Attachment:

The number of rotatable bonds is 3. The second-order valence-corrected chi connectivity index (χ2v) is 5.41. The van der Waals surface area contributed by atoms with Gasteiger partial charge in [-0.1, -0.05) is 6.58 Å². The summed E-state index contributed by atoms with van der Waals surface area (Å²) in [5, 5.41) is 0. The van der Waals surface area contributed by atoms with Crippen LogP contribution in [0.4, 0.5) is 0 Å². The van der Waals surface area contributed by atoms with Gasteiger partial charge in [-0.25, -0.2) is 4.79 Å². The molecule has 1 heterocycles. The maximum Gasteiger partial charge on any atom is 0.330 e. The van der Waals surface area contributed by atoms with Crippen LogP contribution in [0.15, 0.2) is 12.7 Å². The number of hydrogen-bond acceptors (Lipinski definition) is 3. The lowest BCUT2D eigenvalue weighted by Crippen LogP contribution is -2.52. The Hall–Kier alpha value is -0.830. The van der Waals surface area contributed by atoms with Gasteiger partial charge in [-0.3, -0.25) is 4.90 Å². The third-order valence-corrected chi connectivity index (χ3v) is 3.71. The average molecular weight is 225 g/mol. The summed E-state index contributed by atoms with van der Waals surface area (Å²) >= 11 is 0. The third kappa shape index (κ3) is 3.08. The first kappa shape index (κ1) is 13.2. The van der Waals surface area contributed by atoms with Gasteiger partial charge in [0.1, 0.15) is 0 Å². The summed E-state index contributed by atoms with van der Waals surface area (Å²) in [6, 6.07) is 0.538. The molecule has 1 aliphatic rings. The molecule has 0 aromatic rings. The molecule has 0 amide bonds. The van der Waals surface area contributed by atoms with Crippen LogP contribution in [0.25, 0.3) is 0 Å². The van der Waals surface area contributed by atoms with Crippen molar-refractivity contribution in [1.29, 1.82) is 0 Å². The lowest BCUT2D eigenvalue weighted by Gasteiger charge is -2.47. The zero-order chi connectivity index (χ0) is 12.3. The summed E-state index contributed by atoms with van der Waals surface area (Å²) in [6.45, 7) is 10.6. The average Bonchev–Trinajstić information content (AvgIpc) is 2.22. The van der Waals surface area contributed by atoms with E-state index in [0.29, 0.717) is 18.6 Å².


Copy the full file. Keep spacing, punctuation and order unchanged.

The number of rotatable bonds is 3. The second-order valence-corrected chi connectivity index (χ2v) is 5.41. The van der Waals surface area contributed by atoms with Gasteiger partial charge in [-0.1, -0.05) is 6.58 Å². The summed E-state index contributed by atoms with van der Waals surface area (Å²) in [5, 5.41) is 0. The van der Waals surface area contributed by atoms with Crippen LogP contribution in [0.4, 0.5) is 0 Å². The van der Waals surface area contributed by atoms with Gasteiger partial charge in [-0.25, -0.2) is 4.79 Å². The molecule has 1 heterocycles. The maximum Gasteiger partial charge on any atom is 0.330 e. The van der Waals surface area contributed by atoms with Crippen LogP contribution in [0.15, 0.2) is 12.7 Å². The number of hydrogen-bond acceptors (Lipinski definition) is 3. The lowest BCUT2D eigenvalue weighted by Crippen LogP contribution is -2.52. The Hall–Kier alpha value is -0.830. The van der Waals surface area contributed by atoms with Gasteiger partial charge in [-0.3, -0.25) is 4.90 Å². The third-order valence-corrected chi connectivity index (χ3v) is 3.71. The average molecular weight is 225 g/mol. The summed E-state index contributed by atoms with van der Waals surface area (Å²) >= 11 is 0. The third kappa shape index (κ3) is 3.08. The first kappa shape index (κ1) is 13.2. The van der Waals surface area contributed by atoms with Gasteiger partial charge in [0.1, 0.15) is 0 Å². The summed E-state index contributed by atoms with van der Waals surface area (Å²) in [6, 6.07) is 0.538. The molecule has 1 aliphatic rings. The molecule has 0 aromatic rings. The molecule has 0 amide bonds. The van der Waals surface area contributed by atoms with Crippen LogP contribution in [0.25, 0.3) is 0 Å². The van der Waals surface area contributed by atoms with Crippen molar-refractivity contribution in [1.29, 1.82) is 0 Å². The lowest BCUT2D eigenvalue weighted by Gasteiger charge is -2.47. The zero-order chi connectivity index (χ0) is 12.3. The summed E-state index contributed by atoms with van der Waals surface area (Å²) in [6.45, 7) is 10.6. The average Bonchev–Trinajstić information content (AvgIpc) is 2.22. The van der Waals surface area contributed by atoms with E-state index in [0.29, 0.717) is 18.6 Å².